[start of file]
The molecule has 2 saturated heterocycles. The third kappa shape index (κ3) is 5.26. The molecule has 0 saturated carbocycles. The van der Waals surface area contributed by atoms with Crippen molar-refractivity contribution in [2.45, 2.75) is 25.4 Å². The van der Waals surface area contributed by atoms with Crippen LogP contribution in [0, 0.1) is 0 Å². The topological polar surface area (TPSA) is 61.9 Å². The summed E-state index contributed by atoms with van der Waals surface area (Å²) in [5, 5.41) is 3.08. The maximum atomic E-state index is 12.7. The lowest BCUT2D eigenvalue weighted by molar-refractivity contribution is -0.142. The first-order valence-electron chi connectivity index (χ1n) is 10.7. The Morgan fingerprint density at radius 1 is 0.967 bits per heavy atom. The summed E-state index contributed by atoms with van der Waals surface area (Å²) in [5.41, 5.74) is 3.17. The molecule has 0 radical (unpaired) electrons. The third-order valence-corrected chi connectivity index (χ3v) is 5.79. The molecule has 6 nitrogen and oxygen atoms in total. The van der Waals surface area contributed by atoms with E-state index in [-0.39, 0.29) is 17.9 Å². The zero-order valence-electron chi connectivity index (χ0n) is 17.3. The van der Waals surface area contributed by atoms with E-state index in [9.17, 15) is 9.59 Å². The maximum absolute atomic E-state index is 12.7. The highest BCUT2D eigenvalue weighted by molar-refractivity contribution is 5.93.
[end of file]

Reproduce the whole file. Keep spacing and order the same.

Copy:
The molecule has 2 saturated heterocycles. The third kappa shape index (κ3) is 5.26. The molecule has 0 saturated carbocycles. The van der Waals surface area contributed by atoms with Crippen molar-refractivity contribution in [2.45, 2.75) is 25.4 Å². The van der Waals surface area contributed by atoms with Crippen LogP contribution in [0, 0.1) is 0 Å². The topological polar surface area (TPSA) is 61.9 Å². The summed E-state index contributed by atoms with van der Waals surface area (Å²) in [5, 5.41) is 3.08. The maximum atomic E-state index is 12.7. The lowest BCUT2D eigenvalue weighted by molar-refractivity contribution is -0.142. The first-order valence-electron chi connectivity index (χ1n) is 10.7. The Morgan fingerprint density at radius 1 is 0.967 bits per heavy atom. The summed E-state index contributed by atoms with van der Waals surface area (Å²) in [5.41, 5.74) is 3.17. The molecule has 0 radical (unpaired) electrons. The third-order valence-corrected chi connectivity index (χ3v) is 5.79. The molecule has 6 nitrogen and oxygen atoms in total. The van der Waals surface area contributed by atoms with E-state index in [-0.39, 0.29) is 17.9 Å². The zero-order valence-electron chi connectivity index (χ0n) is 17.3. The van der Waals surface area contributed by atoms with E-state index in [9.17, 15) is 9.59 Å². The maximum absolute atomic E-state index is 12.7. The highest BCUT2D eigenvalue weighted by molar-refractivity contribution is 5.93.